Date: April 28, 2016
Location: Meeting room Ofek - Polo scientifico e tecnologico "Fabio Ferrari" (Building Povo 1, via Sommarive 5 – Povo, Trento)
- Alexandre Kandalintsev, University of Trento
Clouds are an irreplaceable part of many business applications. They provide tremendous flexibility and gave birth for many related technologies – Software as a Service (SaaS) and the like. One of the biggest powers of clouds is load redistribution for scaling up and down on demand. This helps dealing with varying loads, increasing resource utilization and cutting down electricity bills while maintaining reasonable performance isolation.The last one is of our particular interest.
Most cloud systems are accounted and billed not by useful throughput, but by resource usage. For example, a cloud provider may charge according to cumulative CPU time and/or average memory footprint. But this does not guarantee that the application realized its full performance potential because CPU and memory are shared resources. As a result, if there are many other applications it could experience frequent execution stalls due to contention on memory bus or cache pressure. The problem is more and more pronounced because modern hardware rapidly increases in density leading to more applications are co-located. The performance degradation caused by co-location of applications is called application interference.
In this work we study in-depth reasons of interference as well as ways to mitigate it. The first part of the work is devoted to interference analysis and introduces a simple yet powerful empirical model of CPU performance that takes interference into account. The model is based on empirical observations and build up from extrapolation of a two-task (trivial) case.
In the following part we present a method of ranking of virtual machines according to their average interference. The method is based on analysis of performance counters. We first launch a set of very diverse benchmark programs (to be representative for wide range of programs) one-by-one together with all sorts of performance counters. This gives us their “ideal” (isolated) performances. Then we run them in pairs to see the level of interference they create to each other. Once this is done, for each benchmark we calculate average interference. Finally we calculate the correlation be-tween the average interference and performance counters. The counters with the biggest correlation are to be used as interference estimators.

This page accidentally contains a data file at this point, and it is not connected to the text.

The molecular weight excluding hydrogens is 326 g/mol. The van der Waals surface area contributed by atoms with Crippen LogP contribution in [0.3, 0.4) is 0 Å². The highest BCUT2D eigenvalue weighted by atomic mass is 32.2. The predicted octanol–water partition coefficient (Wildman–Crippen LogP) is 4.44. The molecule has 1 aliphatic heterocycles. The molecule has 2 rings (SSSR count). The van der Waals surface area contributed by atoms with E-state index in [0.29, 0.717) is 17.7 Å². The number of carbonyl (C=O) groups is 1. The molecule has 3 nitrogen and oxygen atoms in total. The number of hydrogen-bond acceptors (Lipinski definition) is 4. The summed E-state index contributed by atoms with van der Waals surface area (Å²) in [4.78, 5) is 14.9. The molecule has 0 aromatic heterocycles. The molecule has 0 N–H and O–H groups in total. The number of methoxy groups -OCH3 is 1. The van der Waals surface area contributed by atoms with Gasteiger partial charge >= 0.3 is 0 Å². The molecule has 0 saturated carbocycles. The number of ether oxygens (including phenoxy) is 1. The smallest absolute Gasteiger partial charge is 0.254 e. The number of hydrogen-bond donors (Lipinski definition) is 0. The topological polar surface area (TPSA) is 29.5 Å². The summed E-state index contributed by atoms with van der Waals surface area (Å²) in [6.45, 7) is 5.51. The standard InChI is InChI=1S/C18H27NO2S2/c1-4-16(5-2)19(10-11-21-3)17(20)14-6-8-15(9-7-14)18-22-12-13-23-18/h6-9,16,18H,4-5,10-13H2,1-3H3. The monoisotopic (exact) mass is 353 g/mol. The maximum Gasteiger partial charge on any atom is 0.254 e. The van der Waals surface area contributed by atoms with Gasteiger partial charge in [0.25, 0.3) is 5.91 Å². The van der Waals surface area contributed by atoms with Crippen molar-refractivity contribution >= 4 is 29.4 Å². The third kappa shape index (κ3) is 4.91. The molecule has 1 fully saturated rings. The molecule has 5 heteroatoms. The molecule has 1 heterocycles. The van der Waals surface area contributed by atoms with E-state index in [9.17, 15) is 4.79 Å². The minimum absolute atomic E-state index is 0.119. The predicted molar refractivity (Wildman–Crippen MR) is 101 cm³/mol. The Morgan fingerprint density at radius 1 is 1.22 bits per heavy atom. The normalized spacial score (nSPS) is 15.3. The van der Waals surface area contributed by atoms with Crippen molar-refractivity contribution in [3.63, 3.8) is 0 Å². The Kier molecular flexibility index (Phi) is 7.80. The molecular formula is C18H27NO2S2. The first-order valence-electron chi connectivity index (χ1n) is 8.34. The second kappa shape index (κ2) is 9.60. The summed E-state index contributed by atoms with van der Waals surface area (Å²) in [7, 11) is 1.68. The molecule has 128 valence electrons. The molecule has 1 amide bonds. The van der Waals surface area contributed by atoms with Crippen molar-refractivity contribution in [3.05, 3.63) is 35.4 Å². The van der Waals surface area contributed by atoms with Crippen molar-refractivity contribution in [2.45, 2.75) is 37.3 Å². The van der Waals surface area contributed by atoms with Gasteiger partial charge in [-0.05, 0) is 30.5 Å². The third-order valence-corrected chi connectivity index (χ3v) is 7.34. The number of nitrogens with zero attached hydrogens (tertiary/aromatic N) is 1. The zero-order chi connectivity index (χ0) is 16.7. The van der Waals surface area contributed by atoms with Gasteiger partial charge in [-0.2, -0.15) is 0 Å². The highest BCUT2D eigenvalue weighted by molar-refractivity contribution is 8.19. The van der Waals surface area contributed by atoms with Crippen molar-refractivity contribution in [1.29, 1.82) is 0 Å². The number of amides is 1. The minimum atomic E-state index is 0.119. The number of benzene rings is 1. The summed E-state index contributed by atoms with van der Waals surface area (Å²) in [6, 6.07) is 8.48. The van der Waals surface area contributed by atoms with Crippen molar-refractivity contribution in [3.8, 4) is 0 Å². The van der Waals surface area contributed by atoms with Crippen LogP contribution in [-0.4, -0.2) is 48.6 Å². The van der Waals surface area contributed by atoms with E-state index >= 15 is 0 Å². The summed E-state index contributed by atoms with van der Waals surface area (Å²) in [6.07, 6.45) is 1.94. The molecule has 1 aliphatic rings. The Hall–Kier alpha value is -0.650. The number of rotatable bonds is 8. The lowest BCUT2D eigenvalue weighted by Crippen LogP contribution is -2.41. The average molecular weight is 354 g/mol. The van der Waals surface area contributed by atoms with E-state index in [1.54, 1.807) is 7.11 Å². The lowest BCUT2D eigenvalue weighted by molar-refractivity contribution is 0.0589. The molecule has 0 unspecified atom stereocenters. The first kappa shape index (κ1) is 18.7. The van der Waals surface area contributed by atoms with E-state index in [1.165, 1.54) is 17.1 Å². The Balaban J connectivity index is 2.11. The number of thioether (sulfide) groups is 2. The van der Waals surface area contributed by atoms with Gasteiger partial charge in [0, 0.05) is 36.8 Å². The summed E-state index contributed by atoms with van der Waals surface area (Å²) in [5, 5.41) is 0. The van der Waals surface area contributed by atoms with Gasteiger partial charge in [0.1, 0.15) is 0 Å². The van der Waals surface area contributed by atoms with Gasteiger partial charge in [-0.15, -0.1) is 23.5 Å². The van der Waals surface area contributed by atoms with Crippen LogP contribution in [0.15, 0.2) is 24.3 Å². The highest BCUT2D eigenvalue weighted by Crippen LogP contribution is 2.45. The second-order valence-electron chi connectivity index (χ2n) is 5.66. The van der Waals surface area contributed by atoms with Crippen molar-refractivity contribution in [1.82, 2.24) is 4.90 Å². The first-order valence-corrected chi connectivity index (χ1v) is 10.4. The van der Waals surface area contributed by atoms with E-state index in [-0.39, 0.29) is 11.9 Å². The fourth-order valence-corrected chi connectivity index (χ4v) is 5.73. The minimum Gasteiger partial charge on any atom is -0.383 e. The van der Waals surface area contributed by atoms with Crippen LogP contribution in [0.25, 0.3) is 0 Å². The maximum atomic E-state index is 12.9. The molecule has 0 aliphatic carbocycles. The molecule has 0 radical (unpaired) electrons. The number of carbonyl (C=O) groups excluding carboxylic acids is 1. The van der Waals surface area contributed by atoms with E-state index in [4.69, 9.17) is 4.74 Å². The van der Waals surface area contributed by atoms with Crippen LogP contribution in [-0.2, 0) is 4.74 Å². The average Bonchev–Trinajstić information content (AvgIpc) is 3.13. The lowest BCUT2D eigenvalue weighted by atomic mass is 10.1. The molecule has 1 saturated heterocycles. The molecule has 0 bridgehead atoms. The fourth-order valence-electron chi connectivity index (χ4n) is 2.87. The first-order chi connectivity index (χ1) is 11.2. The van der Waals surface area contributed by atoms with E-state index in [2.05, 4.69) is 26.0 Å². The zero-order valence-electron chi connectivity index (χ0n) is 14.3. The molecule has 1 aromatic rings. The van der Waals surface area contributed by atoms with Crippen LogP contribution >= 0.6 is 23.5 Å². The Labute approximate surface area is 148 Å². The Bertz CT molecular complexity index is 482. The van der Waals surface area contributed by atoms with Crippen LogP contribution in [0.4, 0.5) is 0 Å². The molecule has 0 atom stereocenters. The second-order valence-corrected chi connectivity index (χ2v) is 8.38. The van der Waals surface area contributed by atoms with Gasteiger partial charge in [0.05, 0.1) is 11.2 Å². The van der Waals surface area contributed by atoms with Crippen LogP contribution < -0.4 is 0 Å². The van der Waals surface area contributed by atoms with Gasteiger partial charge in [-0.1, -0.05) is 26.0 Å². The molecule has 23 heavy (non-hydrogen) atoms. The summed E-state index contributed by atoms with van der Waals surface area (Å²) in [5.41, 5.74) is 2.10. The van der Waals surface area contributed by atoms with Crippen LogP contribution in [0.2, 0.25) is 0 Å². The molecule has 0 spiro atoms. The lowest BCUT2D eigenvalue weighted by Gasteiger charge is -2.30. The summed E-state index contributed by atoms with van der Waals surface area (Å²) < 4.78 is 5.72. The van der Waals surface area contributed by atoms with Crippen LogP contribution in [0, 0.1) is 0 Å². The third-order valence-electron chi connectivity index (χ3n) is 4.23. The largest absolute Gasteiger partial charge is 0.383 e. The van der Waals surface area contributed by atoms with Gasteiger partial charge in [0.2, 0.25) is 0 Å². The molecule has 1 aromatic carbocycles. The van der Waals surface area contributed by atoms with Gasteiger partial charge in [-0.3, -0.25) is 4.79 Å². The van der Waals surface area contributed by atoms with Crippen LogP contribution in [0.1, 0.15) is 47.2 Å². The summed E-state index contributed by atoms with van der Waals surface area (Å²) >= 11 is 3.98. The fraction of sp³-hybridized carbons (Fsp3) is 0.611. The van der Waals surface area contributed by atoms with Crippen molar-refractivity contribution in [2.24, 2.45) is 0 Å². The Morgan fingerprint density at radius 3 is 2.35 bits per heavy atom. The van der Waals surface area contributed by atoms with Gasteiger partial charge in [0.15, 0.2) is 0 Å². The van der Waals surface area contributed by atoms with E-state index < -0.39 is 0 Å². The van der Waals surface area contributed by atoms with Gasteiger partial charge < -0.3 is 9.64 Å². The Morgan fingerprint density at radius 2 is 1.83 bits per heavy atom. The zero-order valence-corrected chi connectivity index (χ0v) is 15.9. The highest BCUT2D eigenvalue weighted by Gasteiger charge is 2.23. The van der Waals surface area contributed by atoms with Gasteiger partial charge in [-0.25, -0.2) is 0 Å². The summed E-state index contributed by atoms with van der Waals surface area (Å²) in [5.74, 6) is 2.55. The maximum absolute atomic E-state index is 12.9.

The final part deals with measuring interference in production environment with affordable overhead. The technique is based on short (in the order of milliseconds) freezes of virtual machines to see how they affect other VMs (hence the name of method – Freeze’nSense). By comparing the performance of the VM when other VMs active and when they frozen it is possible to conclude how much it looses in speed because of sharing hardware with other applications.
Contact: Alexandre Kandalintsev, a.kandalintsev [at] unitn.it